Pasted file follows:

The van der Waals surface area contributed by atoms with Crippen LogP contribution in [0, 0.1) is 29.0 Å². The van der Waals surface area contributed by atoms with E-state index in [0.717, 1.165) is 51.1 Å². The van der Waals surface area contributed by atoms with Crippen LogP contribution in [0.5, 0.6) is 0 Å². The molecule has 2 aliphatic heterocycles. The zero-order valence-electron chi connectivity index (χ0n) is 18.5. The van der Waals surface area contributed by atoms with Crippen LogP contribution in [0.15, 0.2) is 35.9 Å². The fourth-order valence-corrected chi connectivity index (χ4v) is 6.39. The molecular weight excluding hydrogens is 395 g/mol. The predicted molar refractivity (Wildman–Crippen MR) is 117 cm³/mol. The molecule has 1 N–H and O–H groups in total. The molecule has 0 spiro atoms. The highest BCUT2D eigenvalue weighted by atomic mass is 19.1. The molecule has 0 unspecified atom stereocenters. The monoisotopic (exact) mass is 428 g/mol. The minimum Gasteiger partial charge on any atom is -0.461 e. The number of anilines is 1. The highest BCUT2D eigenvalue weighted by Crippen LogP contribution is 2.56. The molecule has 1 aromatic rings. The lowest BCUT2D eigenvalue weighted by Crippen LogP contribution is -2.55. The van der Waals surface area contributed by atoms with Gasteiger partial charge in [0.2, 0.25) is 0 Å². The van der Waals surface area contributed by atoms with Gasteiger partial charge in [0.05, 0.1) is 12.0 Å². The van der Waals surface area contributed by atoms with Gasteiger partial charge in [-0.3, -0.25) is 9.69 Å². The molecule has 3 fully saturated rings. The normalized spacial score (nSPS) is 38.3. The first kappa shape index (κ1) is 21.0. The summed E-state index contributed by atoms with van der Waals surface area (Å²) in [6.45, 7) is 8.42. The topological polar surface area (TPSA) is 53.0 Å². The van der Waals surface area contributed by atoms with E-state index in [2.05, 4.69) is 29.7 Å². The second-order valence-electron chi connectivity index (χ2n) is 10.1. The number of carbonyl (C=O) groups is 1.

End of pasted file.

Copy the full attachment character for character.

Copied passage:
The van der Waals surface area contributed by atoms with Crippen LogP contribution in [0, 0.1) is 29.0 Å². The van der Waals surface area contributed by atoms with E-state index in [0.717, 1.165) is 51.1 Å². The van der Waals surface area contributed by atoms with Crippen LogP contribution in [0.5, 0.6) is 0 Å². The molecule has 2 aliphatic heterocycles. The zero-order valence-electron chi connectivity index (χ0n) is 18.5. The van der Waals surface area contributed by atoms with Crippen LogP contribution in [0.15, 0.2) is 35.9 Å². The fourth-order valence-corrected chi connectivity index (χ4v) is 6.39. The molecular weight excluding hydrogens is 395 g/mol. The predicted molar refractivity (Wildman–Crippen MR) is 117 cm³/mol. The molecule has 1 N–H and O–H groups in total. The molecule has 0 spiro atoms. The highest BCUT2D eigenvalue weighted by atomic mass is 19.1. The molecule has 0 unspecified atom stereocenters. The monoisotopic (exact) mass is 428 g/mol. The minimum Gasteiger partial charge on any atom is -0.461 e. The number of anilines is 1. The highest BCUT2D eigenvalue weighted by Crippen LogP contribution is 2.56. The molecule has 1 aromatic rings. The lowest BCUT2D eigenvalue weighted by Crippen LogP contribution is -2.55. The van der Waals surface area contributed by atoms with Gasteiger partial charge in [0.2, 0.25) is 0 Å². The van der Waals surface area contributed by atoms with Gasteiger partial charge in [0.05, 0.1) is 12.0 Å². The van der Waals surface area contributed by atoms with Gasteiger partial charge in [-0.3, -0.25) is 9.69 Å². The molecule has 3 fully saturated rings. The normalized spacial score (nSPS) is 38.3. The first kappa shape index (κ1) is 21.0. The summed E-state index contributed by atoms with van der Waals surface area (Å²) in [6.45, 7) is 8.42. The topological polar surface area (TPSA) is 53.0 Å². The van der Waals surface area contributed by atoms with E-state index in [2.05, 4.69) is 29.7 Å². The second-order valence-electron chi connectivity index (χ2n) is 10.1. The number of carbonyl (C=O) groups is 1.